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In Celtic mythology, Belatucadros or Belatucadrus, was a deity worshipped in northern Britain, particularly in Cumberland and Westmorland. He may be related to Belenus and Cernunnos, and was equated in the Roman period with Mars. He appears to have been worshipped by lower-ranked Roman soldiers as well as by Britons.

Belatucadros is known from approximately 28 inscriptions in the vicinity of Hadrian's Wall, England. The spelling of the god's name varies a great deal, and dedications to Balatocadrus, Balatucadrus, Balaticaurus, Balatucairus, Baliticaurus, Belatucairus, Belatugagus, Belleticaurus, Blatucadrus and Blatucairus are generally accepted as variants of Belatucadros. The most common of these forms is Belatucadrus, which as a result is the name generally used in modern writings. In five of these inscriptions, Belatucadros is equated with the Roman god Mars as Mars Belatucadrus.

The altars dedicated to Belatucadros were usually small, simple and plain, leading to the suggestion that this god was mainly worshipped by people of low social status.

The name is frequently glossed as ‘fair shining one’ or ‘fair slayer’ presumably because the first syllable of the name is analogous to the reconstructible Proto-Celtic element *belo- ‘bright.’ This element is reconstructed as *belo- for Proto-Celtic in the Proto-Celtic lexicon [1]. The element is linked to the Indo-European root *bhel- ‘shine’ [2]. However, a cursory glance at the Proto-Celtic lexicon [3] reveals that *belatu- is reconstructible for Proto-Celtic with the meaning ‘death’ and that *kadro- is a reconstructible element meaning ‘decorated.’ So the name Belatucadros may also be interpreted as a compound of two Gallic words descended from two Proto-Celtic elements *belatu- and *kadro- which together as a compound adjective would literally mean ‘[the] death-decorated [one].’ Indeed, this is hardly an original proposal for the meaning of the name of this god associated with Mars: MacCulloch as early as 1911 (p135) glossed this god’s name as ‘comely in slaughter’ [4]. So ‘fair shining one’ or ‘fair slayer’ is not the only gloss acceptable for this theonym.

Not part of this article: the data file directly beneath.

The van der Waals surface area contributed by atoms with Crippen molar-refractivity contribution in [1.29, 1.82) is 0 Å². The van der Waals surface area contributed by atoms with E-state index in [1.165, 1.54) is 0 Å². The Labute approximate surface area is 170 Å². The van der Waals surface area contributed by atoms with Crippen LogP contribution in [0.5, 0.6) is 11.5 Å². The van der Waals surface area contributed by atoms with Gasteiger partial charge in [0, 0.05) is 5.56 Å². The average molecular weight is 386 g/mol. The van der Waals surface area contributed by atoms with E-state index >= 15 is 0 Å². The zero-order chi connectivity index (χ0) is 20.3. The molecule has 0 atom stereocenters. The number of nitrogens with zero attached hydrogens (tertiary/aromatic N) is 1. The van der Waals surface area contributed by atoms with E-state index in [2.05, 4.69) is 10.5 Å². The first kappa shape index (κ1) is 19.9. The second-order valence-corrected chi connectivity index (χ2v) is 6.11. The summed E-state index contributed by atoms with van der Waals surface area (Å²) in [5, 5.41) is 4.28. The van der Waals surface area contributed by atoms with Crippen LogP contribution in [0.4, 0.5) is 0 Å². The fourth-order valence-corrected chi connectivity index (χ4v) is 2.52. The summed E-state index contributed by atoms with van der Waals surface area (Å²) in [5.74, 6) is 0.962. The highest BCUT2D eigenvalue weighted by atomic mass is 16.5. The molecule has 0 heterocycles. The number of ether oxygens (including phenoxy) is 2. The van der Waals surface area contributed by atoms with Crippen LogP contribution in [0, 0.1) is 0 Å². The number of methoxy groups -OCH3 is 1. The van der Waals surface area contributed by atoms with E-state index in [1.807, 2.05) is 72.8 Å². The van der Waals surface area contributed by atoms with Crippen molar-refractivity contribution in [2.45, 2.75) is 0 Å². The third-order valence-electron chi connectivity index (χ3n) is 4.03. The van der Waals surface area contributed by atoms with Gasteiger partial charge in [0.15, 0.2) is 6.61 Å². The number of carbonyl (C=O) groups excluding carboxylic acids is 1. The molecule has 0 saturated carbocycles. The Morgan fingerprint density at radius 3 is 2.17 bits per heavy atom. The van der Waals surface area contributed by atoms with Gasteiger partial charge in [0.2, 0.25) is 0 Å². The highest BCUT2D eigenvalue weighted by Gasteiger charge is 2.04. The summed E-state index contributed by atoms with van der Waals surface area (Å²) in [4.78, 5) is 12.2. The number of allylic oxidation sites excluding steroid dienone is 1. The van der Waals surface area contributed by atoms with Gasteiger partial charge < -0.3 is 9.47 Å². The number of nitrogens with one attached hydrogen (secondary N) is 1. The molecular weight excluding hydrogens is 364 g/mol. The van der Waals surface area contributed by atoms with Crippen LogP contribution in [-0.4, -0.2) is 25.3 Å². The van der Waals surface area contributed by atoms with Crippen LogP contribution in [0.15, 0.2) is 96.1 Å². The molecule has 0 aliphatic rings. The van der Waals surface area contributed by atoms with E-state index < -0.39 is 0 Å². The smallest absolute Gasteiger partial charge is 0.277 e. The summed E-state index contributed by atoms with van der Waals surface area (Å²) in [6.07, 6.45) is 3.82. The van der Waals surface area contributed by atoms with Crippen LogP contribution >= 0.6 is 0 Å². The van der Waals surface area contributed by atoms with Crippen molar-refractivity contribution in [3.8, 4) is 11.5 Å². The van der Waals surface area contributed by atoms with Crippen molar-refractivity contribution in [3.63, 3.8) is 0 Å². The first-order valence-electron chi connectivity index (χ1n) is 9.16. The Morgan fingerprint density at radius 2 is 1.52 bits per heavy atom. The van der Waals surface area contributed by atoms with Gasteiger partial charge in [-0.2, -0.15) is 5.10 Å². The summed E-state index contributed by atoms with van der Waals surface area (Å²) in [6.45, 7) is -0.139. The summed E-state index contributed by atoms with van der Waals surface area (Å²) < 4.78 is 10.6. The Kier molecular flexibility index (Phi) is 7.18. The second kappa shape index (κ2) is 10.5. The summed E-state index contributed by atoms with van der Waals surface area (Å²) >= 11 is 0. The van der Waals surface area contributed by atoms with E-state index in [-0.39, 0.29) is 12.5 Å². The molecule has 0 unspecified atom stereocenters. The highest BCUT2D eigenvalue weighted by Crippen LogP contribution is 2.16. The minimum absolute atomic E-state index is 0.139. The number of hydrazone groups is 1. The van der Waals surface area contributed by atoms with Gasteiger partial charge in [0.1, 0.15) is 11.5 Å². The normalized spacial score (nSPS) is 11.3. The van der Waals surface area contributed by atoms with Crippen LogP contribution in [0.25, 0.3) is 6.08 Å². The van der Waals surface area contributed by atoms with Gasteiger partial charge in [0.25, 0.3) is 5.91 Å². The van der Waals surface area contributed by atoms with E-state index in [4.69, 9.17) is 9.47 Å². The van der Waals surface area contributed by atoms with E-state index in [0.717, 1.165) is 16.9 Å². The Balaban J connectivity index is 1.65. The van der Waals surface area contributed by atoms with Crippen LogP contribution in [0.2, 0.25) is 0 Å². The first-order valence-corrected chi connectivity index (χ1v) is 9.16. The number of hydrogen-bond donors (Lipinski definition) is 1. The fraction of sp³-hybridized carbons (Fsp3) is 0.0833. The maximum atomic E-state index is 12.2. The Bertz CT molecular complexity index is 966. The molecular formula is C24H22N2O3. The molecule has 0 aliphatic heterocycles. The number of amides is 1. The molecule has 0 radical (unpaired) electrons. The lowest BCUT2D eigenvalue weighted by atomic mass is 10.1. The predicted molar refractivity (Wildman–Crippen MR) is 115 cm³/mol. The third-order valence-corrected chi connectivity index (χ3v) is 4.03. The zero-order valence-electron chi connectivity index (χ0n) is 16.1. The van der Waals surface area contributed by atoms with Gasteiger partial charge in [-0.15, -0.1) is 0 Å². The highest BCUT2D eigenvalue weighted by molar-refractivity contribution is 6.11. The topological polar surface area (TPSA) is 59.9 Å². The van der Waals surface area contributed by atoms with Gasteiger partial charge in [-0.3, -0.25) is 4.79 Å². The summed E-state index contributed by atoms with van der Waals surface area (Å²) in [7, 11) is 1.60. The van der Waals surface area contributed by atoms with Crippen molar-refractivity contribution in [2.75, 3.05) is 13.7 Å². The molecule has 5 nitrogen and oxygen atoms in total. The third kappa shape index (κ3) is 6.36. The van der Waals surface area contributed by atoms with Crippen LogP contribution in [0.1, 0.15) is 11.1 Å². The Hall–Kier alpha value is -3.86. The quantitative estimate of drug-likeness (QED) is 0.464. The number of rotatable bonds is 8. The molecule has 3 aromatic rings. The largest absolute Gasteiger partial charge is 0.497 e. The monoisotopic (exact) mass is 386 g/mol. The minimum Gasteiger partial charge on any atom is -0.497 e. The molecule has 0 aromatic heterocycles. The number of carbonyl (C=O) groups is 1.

• Coulston, Jon C. & Phillips, E.J. (1988). Corpus Signorum Imperii Romani, Great Britain, Volume I, Fascicule 6. Hadrian's Wall West of the North Tyne, and Carlisle (p. 55). New York and Oxford: Oxford University Press. ISBN 0-19-726058-6.
  • Fairless, K.J. (1984). "Three religious cults from the northern frontier region" (p. 225–228). In R. Miket and C. Burgess (eds.), Between and Beyond the Wall. Essays on the Prehistory and History of North Britain in Honour of George Jobey (pp. 224–242). Edinburgh: John Donald Publishers. ISBN 0-85976-087-1.
  • Green, Miranda J. (1992). Dictionary of Celtic Myth and Legend (p. 42). London: Thames and Hudson. ISBN 0-500-01516-3.
  • MacCulloch, J. A. (1911). The religion of the ancient Celts. New York: Dover Publications. ISBN 0-486-42765-X
  • Ross, Anne (1967). Pagan Celtic Britain. Routledge & Kegan Paul. ISBN 0-902357-03-4.